I suddenly notice this guy who is running near me wearing a shirt with vertical red and white stripes - we've been running quite close together for a while now. As we grind back up the hill past the Art Gallery a remarkable number of people running the other way are now calling out to him, and very quickly I figure out that his name is Chris. Rapidly it becomes quite amazing - the calls of "Hey Chris!" "Great going, mate!" and the more basic "Chriiiiiiiisssss!" are coming thick and fast - so much so that I'm very tempted at one point to ask him "Do you know every single person in this race? Or just most of them??"

I have a shadow and his name is CHRIIIIIISSSSSS

I pass him on the uphill but he passes me back on the flat; his stride is similar to mine and for a short time I amuse myself comparing our cadence, which at least takes my mind off the constant chorus of "Chris! Chris! Chriiiiiissss!" At the top there's a short out-and-back on College St, I'm in front now and we run very close together for a while, then I guess I lose him (and the course veers away so there are no longer slower runners, aka people yelling "Chriiiis!!", coming the other way) as we zig and zag our slippery way down to Circular Quay again.

Miles 7-9: 6:10, 6:15, 6:22
The mile down to the Quay is mostly downhill and I'm flying along again at a more acceptable pace, thank god. I can hold it together even along the very slippery boardwalk through the Rocks - I idly notice a couple of banners advertising Headspace, which is pretty weird - and out along Hickson Rd, but in mile 9 the small rollers start again. A brief distraction comes along in the form of a guy wearing orange, who sidles up behind me and suddenly asks "Why are you carrying a walkie-talkie?"  I guess it is a rather weird running accessory - I laugh and explain as quickly as I can - he wishes me luck and then the hills start and nobody's talking anymore.

The first significant uphill is made better by the fact that here I catch a female runner - that's one less in front of me, and hopefully I won't get passed back - I'm slowing down again, but I feel good and I'm too scared of fading later on to push any harder. The lack of training has me doubting my endurance a bit, and the last thing I need is to blow up and fall in a heap.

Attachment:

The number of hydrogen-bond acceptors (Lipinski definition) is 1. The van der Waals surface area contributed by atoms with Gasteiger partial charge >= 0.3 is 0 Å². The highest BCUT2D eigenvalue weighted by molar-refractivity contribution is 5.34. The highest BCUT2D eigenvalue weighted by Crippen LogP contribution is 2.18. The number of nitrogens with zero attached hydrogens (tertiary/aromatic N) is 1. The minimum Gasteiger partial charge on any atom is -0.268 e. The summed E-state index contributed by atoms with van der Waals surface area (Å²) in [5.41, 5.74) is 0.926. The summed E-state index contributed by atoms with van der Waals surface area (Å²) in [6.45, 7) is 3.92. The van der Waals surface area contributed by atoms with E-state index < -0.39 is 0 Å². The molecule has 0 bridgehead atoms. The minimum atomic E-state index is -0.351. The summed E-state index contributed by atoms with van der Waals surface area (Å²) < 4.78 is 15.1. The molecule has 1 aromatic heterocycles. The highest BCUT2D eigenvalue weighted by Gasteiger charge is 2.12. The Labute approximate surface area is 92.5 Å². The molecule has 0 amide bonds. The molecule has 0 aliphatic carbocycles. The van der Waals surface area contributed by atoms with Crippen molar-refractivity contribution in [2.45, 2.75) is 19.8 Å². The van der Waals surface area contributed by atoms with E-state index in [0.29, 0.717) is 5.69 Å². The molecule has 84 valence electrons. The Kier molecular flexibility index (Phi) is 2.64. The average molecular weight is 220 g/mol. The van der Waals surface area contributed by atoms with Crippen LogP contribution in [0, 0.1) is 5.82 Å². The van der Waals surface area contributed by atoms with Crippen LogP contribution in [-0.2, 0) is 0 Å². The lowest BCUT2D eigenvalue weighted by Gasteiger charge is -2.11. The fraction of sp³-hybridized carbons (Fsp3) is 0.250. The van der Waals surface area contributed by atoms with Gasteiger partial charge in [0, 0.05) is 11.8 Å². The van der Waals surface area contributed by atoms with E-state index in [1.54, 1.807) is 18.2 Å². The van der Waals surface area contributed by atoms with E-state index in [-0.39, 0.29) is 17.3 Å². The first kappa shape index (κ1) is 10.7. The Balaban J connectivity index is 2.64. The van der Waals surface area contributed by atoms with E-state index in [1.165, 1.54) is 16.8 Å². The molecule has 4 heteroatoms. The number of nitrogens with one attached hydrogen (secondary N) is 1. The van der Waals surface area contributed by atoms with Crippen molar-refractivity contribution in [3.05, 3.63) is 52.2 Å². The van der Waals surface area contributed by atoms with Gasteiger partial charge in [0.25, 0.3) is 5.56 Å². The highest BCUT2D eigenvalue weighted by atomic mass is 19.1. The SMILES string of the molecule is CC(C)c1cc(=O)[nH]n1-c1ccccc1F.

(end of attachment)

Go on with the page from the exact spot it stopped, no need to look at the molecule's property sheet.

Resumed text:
As I head out once again on the freeway, the leaders are coming the other way - there's Vlad still in 4th and here comes Neil in 7th place! Inspired perhaps by the chorus of Chris, and in part by the fact that I'd rather conserve my breath, I manage to yell out "VLAAAAD!" and "NEEEIILLLL!!" as they pass; both are understandably too focused to acknowledge me, but that doesn't matter one bit. It has gone very quiet around me - I wonder where Chris is?

Miles 10-12: 6:47, 6:28, 6:13
Right, mile 10 is the horror mile of this race and has always been so - it does a loop around a block and then hits two short but very sharp uphills that I remember from every year I have run them, entirely due to their sheer awfulness. Seriously, WHY? I slog my way up and over, back up and down, and am only partly mollified by the realisation that there are now TWO more female runners within striking distance head of me. Mile 11 begins with me closing in on the first of them, who is wearing a pink top. I realise suddenly that I don't feel that bad, really, so I surge and pass her without a second thought. I'm definitely picking up the pace now.

Flying along, bonus famous landmark in the background

Zooming back along towards the finish line, I catch female #2 right at the spot where I caught another rival last year. The memory of that has me grinning, and my grin widens when I round the corner under the Harbour Bridge and realise there is yet another woman not far ahead! She's wearing a blue Athletics NSW uniform and looks to be fading. Can I get her??

Mile 13.1: 6:25, 5:55 pace to finish
Funnily enough, I actually slow down again during this mile, but almost everyone around me is fading out too, and probably because of my marathoning background I seem to be fading the least. I catch and pass Blue Uniform girl right on the boardwalk by the water (same place again as last year), and now all I have to do is hold it together and I'll be home. Holy crap, though, it's slippery going!

Left foot, right foot, don't fall down.
But I manage not to slip, and even to negotiate the wet cobblestones of the Opera House forecourt at 5:51 pace. As always it's a pleasure to see the finish line at last, and the announcer is shouting something about sub-1:25.....hold on, what?? Somehow I was thinking I had run faster than that, but whatever, sub-1:25 will do fine.

Finish time:  1:24:52  (6:28 min/mile, 4:01 min/km)

Placement: 13th female, 2nd AG (40-44)

I'm walking around drinking water and trying to stay warm when another runner in the same singlet as Chris turns up - it's Robyn from NSW Masters Athletics, who greeted me in the start area - and then Chris himself shows up! He's yelling at me for being too strong, she's warning me to stay away from him (something about him being Irish, lol) and I finally get to spit out my line about every other runner seeming to know his name. Awesome!!

This is  a pretty huge race - 7799 finishers, of whom 3971 were female - so I'm still happy with this result, although I *was* 6th last year and almost 2 minutes faster. Vlad has finished in 5th and Neil 9th position overall; but neither of them is anywhere to be seen and in any case I need to find the finish line for the kids' race pretty quickly, so I hot-foot it up the hill to the Conservatorium and before long I am amazed to see Jack finish the 3.5km race in just 18:38. That's faster than I expected - what a champ!